Russia’s Wooden Toys; A Little History

Guest-writer (1) 1111
IMAG4981Erastus Corning was nice enough to give us some of his insights on traditional Russian toys. He has a BA and MA in Russian Studies from Yale University.  He spent five years in Moscow as general manager for Pan American World Airways then as head of Corning Tours taking groups to all parts of the Soviet Union and Russia.  Since 2005, he has been the owner of award-winning Bartons Toys in Charleston.

Long winters in Russia with little to do in a largely agricultural economy led naturally to home-based industry that served as an outlet for creative energy and as a means of creating some additional income in the slowest time of the year.  Much of the country is covered with forest, and this natural wealth provided a source of inexpensive material not only for building but for arts and crafts, especially toys. 

Two very different kinds of toys have become symbols of Russian craftsmanship.  One style is entirely local in origin: carved wooden toys of action figures that move when a string is pulled or a lever is pushed.  A bear and a man take turns splitting wood or hammering nails, or a circle of chickens peck on seeds one after the other.  These toys are all truly Russian and trace back their roots in the countryside for many centuries.  Examples of these historically interesting toys are still available today in Russian craft and souvenir shops and occasionally may be found abroad as well.

Another kind of Russian wooden toy had an entirely different beginning in Russia and has grown to become a symbol of Russia itself.  This, of course, is the world-famous matryoshka or nesting doll.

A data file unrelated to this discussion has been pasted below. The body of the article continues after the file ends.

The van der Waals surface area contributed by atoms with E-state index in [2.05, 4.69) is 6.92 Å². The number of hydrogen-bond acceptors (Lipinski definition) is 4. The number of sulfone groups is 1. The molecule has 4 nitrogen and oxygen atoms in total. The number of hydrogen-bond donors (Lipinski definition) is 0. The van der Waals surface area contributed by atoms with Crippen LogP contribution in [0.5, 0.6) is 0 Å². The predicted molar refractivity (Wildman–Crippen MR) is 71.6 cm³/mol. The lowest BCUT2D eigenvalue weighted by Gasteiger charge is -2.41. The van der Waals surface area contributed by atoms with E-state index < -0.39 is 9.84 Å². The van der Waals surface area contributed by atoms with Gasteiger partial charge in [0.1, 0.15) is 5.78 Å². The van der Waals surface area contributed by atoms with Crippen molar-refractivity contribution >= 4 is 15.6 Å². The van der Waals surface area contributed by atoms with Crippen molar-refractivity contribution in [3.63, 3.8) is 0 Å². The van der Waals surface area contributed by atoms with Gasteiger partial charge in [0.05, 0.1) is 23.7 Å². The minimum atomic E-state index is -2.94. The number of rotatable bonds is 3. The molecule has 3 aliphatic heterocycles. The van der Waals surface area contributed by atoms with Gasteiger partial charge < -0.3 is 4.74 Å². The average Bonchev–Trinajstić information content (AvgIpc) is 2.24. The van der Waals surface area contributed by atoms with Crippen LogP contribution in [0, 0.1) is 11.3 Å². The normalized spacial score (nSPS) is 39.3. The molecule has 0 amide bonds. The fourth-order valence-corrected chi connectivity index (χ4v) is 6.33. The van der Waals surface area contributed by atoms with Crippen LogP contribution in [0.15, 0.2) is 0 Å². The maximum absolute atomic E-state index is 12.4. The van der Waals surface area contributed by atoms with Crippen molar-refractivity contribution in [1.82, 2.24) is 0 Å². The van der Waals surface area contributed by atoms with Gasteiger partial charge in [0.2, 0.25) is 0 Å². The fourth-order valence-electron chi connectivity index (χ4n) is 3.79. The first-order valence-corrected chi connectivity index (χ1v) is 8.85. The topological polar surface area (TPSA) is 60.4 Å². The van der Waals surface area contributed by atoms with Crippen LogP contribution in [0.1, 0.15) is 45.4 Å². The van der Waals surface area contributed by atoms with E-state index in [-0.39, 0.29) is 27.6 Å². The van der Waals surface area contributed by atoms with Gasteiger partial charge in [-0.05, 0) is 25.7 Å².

Unlike the carved wooden toys first created in the forests of Russia, the matryoshka as we know it today was the product of professional artists.  It is thought that the earliest nesting dolls were first made in China, and the form spread to Japan.  It was a Japanese nesting doll that was brought to Moscow in the late 1890s and presented to a nobleman who was interested in supporting the rebirth of Russian arts and crafts.  He commissioned an artist who prepared the overall design and painted each of the nesting figures, and a professional woodworker was given the design to follow on his wood-turning lathe.

One of these first matryoshka dolls is still on display in the Toy Museum in Sergiev Posad, not far from Moscow.  The outer figure is of a mother (source of the name "matryoshka"), and her children are revealed as each smaller doll is opened.  The combination of local materials and craft skill with an imported design has resulted in the proliferation of a wooden toy which is immediately recognizable everywhere in the world. 

 Whether following a foreign model or relying on indigenous craftsmanship, these two types of wooden toys are an important link with Russia's cultural past.

Leave a Reply